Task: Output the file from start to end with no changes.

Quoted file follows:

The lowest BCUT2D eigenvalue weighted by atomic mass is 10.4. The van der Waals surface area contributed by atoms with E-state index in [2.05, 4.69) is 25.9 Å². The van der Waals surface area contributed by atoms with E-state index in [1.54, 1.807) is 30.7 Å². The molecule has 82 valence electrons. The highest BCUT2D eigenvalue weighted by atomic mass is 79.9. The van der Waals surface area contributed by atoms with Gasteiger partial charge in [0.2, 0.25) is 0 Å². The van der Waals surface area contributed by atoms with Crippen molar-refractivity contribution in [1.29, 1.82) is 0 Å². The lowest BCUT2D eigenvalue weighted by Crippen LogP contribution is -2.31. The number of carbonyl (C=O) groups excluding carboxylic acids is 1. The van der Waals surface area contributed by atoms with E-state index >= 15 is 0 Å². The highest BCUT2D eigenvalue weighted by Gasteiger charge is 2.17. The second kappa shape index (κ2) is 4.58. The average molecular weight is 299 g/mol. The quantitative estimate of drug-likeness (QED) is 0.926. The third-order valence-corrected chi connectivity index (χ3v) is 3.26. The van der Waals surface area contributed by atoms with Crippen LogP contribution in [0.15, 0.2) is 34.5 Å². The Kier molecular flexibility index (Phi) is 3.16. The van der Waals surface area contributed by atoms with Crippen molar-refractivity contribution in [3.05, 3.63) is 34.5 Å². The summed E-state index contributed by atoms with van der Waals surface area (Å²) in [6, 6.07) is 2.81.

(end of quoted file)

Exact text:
The lowest BCUT2D eigenvalue weighted by atomic mass is 10.4. The van der Waals surface area contributed by atoms with E-state index in [2.05, 4.69) is 25.9 Å². The van der Waals surface area contributed by atoms with E-state index in [1.54, 1.807) is 30.7 Å². The molecule has 82 valence electrons. The highest BCUT2D eigenvalue weighted by atomic mass is 79.9. The van der Waals surface area contributed by atoms with Gasteiger partial charge in [0.2, 0.25) is 0 Å². The van der Waals surface area contributed by atoms with Crippen molar-refractivity contribution in [1.29, 1.82) is 0 Å². The lowest BCUT2D eigenvalue weighted by Crippen LogP contribution is -2.31. The number of carbonyl (C=O) groups excluding carboxylic acids is 1. The van der Waals surface area contributed by atoms with E-state index >= 15 is 0 Å². The highest BCUT2D eigenvalue weighted by Gasteiger charge is 2.17. The second kappa shape index (κ2) is 4.58. The average molecular weight is 299 g/mol. The quantitative estimate of drug-likeness (QED) is 0.926. The third-order valence-corrected chi connectivity index (χ3v) is 3.26. The van der Waals surface area contributed by atoms with Crippen LogP contribution in [0.15, 0.2) is 34.5 Å². The Kier molecular flexibility index (Phi) is 3.16. The van der Waals surface area contributed by atoms with Crippen molar-refractivity contribution in [3.05, 3.63) is 34.5 Å². The summed E-state index contributed by atoms with van der Waals surface area (Å²) in [6, 6.07) is 2.81.